Less stressed, more organised event planning
Hosting an event comes with a never-ending checklist.
Let’s look at how to bring some order to the chaos.
Always start off with the WHAT? As in what’s the purpose of the event?
Then ask yourself, who would benefit from attending? Answering this question is the start of defining your target audience.
Next, you must list the reasons why your target audience should be bothered to come. Don’t be selfish! If your event doesn’t have great outcomes or key takeaways, they are not going to attend.
Most importantly, you need to do a competitor audit to ensure you have a unique selling point and that your outcomes differ from similar events.
Now you know what, who and why, it’s time for location, location, location. Choosing the right venue is so important to improve the chances of an event’s success.
We recommend sourcing at least 3-4 quotes, and your venue options need to be accessible and cater to all dietary requirements.
Don’t forget to check if the venue is easy to get to via public transport and for nearby accommodation. Better still, look for venues that have accommodation on site – they will often be able to coordinate a group booking and manage the accommodation on your behalf, leaving you with one less detail to worry about.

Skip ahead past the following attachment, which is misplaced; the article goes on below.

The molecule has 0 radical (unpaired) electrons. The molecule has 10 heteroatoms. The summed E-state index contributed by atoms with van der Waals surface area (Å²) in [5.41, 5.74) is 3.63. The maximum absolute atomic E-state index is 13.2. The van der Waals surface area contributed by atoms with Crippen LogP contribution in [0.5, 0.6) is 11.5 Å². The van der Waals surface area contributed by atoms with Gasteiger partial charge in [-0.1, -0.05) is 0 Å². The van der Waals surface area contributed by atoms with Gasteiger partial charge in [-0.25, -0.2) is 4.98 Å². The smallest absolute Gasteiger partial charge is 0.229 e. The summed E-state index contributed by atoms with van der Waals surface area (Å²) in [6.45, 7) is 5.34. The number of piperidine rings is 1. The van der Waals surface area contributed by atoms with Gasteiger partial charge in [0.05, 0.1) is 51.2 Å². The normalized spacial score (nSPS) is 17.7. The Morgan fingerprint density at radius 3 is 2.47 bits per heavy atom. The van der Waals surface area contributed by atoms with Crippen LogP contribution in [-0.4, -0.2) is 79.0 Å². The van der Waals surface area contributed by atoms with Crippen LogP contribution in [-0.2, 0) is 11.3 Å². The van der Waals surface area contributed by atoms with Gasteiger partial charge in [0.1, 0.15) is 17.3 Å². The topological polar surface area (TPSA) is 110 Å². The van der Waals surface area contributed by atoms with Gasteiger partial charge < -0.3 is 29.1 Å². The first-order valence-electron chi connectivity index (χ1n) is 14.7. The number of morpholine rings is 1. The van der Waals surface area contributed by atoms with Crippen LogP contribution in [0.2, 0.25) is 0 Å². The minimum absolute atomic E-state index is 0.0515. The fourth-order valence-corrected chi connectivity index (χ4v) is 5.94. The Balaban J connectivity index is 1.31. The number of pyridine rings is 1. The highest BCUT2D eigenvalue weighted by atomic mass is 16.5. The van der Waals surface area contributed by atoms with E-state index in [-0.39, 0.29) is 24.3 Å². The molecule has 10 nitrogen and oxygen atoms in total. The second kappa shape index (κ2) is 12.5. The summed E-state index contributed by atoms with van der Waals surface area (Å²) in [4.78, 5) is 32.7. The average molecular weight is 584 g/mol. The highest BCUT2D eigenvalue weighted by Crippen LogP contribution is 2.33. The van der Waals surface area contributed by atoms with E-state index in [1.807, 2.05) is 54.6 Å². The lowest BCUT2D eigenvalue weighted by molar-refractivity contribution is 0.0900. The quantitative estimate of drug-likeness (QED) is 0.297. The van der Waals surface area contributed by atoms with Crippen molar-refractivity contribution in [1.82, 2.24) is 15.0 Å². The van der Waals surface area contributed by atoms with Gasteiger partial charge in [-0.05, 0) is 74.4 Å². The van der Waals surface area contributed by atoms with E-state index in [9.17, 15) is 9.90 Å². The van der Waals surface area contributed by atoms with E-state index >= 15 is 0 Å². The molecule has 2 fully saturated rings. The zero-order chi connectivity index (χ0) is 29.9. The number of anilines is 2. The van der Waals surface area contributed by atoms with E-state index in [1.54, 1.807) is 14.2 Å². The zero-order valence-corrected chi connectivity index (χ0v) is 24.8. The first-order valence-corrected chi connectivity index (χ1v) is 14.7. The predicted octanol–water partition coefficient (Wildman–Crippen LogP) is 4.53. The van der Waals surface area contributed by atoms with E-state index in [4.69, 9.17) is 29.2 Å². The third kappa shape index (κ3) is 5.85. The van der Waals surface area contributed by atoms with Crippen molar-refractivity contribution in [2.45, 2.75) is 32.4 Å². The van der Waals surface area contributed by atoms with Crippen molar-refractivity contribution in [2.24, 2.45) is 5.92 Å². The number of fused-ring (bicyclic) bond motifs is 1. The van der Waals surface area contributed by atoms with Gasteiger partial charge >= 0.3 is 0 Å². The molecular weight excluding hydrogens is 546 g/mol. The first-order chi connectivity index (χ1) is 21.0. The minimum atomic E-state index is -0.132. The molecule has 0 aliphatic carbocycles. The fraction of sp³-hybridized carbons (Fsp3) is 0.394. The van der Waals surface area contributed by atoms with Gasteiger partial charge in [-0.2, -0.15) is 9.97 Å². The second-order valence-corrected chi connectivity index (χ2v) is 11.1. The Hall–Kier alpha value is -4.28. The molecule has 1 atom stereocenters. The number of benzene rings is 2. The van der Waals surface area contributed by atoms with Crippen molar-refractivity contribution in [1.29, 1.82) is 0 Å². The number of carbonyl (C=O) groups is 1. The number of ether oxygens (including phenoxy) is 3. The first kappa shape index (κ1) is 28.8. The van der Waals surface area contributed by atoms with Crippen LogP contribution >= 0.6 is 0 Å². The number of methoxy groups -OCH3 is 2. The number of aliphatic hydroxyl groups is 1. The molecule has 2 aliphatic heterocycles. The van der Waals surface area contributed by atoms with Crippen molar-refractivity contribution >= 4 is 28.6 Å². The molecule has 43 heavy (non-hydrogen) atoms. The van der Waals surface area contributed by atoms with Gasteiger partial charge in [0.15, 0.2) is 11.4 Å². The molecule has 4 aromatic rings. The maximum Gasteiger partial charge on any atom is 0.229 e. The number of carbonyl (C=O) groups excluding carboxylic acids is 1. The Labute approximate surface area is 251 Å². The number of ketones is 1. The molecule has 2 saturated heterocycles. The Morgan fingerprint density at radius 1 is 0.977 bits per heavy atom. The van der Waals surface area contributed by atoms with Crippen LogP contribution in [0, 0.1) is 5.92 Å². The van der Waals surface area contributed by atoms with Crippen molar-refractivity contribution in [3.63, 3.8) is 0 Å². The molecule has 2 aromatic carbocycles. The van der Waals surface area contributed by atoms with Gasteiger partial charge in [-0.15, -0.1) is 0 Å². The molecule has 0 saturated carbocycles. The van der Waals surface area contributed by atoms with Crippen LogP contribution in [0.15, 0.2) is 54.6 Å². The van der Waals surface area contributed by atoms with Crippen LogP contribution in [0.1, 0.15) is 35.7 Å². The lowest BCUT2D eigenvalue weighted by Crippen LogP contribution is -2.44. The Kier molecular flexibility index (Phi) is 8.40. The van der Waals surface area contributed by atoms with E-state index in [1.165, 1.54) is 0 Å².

Once you know your venue pricing, you need to look at other expenditures such as:
- Guest appearances
- Goody bags
You can now form your event budget and ticket prices.
Pro tip: If you are charging an attendance fee, consider setting aside a budget for ‘OOPS’ moments.
In other words, a contingency plan. We recommend adding 5% of your projected income as a cost line. If your numbers fall slightly short, or you incur an unexpected cost, you have a buffer.
The lead-up to the event is the most fun, apart from the actual event itself. This time should be spent getting people through the door.
Always give yourself a minimum of 6 months to market and create lots of noise about your event. Does your marketing content make people feel like they will miss out if they don’t attend your event?
Is the event registration process easy and user-friendly?
In your itinerary, always allow time for socialising and networking. You might want to use some of these ice-breaker ideas www.imagovenues.co.uk/go-perform/10-effective-ice-breaker-ideas/
When your event is finished, the work isn’t done! You should have a post-event comms plan to keep up the hype, get feedback and distribute resources. This will bode well for planning future events and give you a pool of people who are more engaged.
Here’s some apps to help you keep organised
Effortlessly draw mind maps, mark up PDFs and more. Handwrite all over the page and experience limitless note-taking on the iPad.
The social media planner with the best free version available.
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